An erect shrub to 3 metres tall, spreading to potentially 4 metres.
It is endemic to the south-west of Western Australia, growing close to the west and south coastlines, from as far north as Gingin-Bindoon area (north of Perth), then south and around the corner to the east to Cape Arid National Park and further north.
It is found sandy soils and granite outcrops, typically in coastal heathland and shrublands as well as mallee woodlands and dry sclerophyll woodlands.
Kunzea spp. have simple and alternate or opposite to clustered leaves, often aromatic. In this species, they are alternate to clustered and spiral around the stem, narrow-elliptic to oblong-linear, to 20 mm long and to 3.5 mm wide, blue-green to dark-mid green in colour.
Kunzea spp. have conspicuously staminate flowers, like many of their myrtle-relatives, with 5 sepals and petals, in a range of colours, white, red, purple, pink or yellow (depending on species). Each flower has numerous stamens surrounding one carpel. Flowers are usually produced in high numbers in terminal or sub-terminal clusters or heads; rarely as solitary flowers or in clusters of 2s or 3s. In this species, In this species, the flowers are produced in very bottlebrush-like clusters, about 30 mm in diameter overall, with up to 30 crimson/red flowers per ‘spike’ (or botryum) at the terminals, with leafy growth then persisting beyond the inflorescence; with petals to 5 mm long, occurring most times of the year but primarily in late winter and early spring.
The fruit of Kunzea is a capsule. In this species, it is about 10 mm long and 3 mm wide, which will release many small seeds (up to 50).
This is one of the most popular kunzeas in cultivation. Plants can be spectacular when pruned and shaped into a bun, producing copious large ‘spikes’ of crimson red flowers, resembling a bottlebrush. It is popular with native gardeners and can be a ‘wow’ factor when on full flowering display.
It is best grown on a well-drained soil in full sun. Allow it some room to spread out. It is reported that plants grown from seed may take over 5 years to flower.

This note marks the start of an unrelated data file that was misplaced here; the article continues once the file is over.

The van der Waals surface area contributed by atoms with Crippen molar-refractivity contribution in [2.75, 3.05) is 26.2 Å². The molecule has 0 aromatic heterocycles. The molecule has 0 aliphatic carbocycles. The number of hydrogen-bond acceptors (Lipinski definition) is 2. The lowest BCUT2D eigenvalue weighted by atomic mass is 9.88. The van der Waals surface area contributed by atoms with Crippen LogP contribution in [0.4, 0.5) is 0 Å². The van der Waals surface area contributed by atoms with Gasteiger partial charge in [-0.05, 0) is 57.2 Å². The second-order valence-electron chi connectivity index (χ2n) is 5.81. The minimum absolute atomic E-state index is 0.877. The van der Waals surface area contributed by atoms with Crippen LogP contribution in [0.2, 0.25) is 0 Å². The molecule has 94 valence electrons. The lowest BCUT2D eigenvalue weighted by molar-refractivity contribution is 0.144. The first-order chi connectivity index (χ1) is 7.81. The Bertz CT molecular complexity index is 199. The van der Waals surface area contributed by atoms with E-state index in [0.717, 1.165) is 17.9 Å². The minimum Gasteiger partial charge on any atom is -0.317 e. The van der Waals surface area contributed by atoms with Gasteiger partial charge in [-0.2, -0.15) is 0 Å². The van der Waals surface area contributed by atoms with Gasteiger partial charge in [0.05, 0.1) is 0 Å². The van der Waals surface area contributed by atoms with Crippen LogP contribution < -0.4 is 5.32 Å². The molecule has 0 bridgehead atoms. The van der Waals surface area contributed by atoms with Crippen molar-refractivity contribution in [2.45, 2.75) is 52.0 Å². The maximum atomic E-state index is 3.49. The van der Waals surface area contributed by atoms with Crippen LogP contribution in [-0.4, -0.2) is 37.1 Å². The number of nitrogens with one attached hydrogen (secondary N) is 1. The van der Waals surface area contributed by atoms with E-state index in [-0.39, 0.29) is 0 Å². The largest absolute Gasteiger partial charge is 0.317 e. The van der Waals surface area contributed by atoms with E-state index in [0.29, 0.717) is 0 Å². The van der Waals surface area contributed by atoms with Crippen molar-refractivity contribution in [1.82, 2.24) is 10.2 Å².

Will attract birds, especially parrots when in full flower. This species has been successfully grafted on Kunzea ambigua. These grafted plants flower more quickly.
Prune after flowering to encourage a denser and tidier plant with more flowers.
Kunzeas are trouble free and are a most desirable genus of attractive plants to grow in any garden. The floral beauty of infinite variation attracts beneficial insects and nectar loving birds
Slow release native plant fertiliser can be advantageous to growth and health of plants.
(This Editor is currently growing 2 shrubs in southern Sydney on a sandy soil. They are growing well after 2 years and have almost reached 2 metres tall with some pruning. They have not flowered as yet).
Kunzea spp. can generally be propagated by seed or cuttings.
If grown from seed, flowering may take 6 years. However, cuttings taken from semi-hardwood tip cuttings, taken in late spring through to early autumn could produce flowers in one year or two at the latest.
Better still, grafting onto a suitable rootstock such as Kunzea ambigua can produce flowers within a very short period of time. Grafting creates strong long-lived plants.
A note of ecological caution: this species has naturalised in Victoria, in coastal environments. So, plant with caution if growing near bushland. It has even gone ‘weedy’ in parts of Western Australia where it did not belong originally.
Kunzea is a genus of about 60 species, found in Australia and New Zealand. Australia has about 50 species – all endemic. Some species are used for essential oil. NSW currently has 15 species. The genus is diverse and is still undergoing taxonomic study due to hybrids and many subspecies.
Kunzea spp. will generally profusely sucker from root zones after fire, as well as regenerate from seed.
Kunzea – named after Gustav Kunze (1793-1851) – a German professor of zoology and an entomologist and botanist. Kunze was eventual Director of the Botanic Gardens of Leipzig. The genus was named after him by botanist Ludwig Reichenbach.
baxteri – named after William Baxter (1787-1836?) who was one of the first privately-funded people to collect plants and seeds in Australia for nursery-folk back home in England. He collected seeds of this species in the 1820s in Australia and introduced this plant to Europe.
This species is not considered to be at risk of extinction in the wild.
Western Australian Herbarium: Florabase – The Western Australian Flora – Kunzea baxteri profile page: https://florabase.dpaw.wa.gov.au/browse/profile/5831
Gardening with Angus – Kunzea baxteri profile page: https://www.gardeningwithangus.com.au/kunzea-baxteri-crimson-kunzea/
Australian Native Plants Society Australia – Kunzea baxteri profile page: https://anpsa.org.au/plant_profiles/kunzea-baxteri/
Wrigley, J.W. & Fagg, M.I. (2001). Australian Native Plants – Propagation, cultivation and use in landscaping. 4th edition. New Holland Publishers, Pty. Ltd. Australia.
Australian Native Plants Society Australia – Kunzea genus article (October 2004) http://anpsa.org.au/APOL2006/aug06-s3.html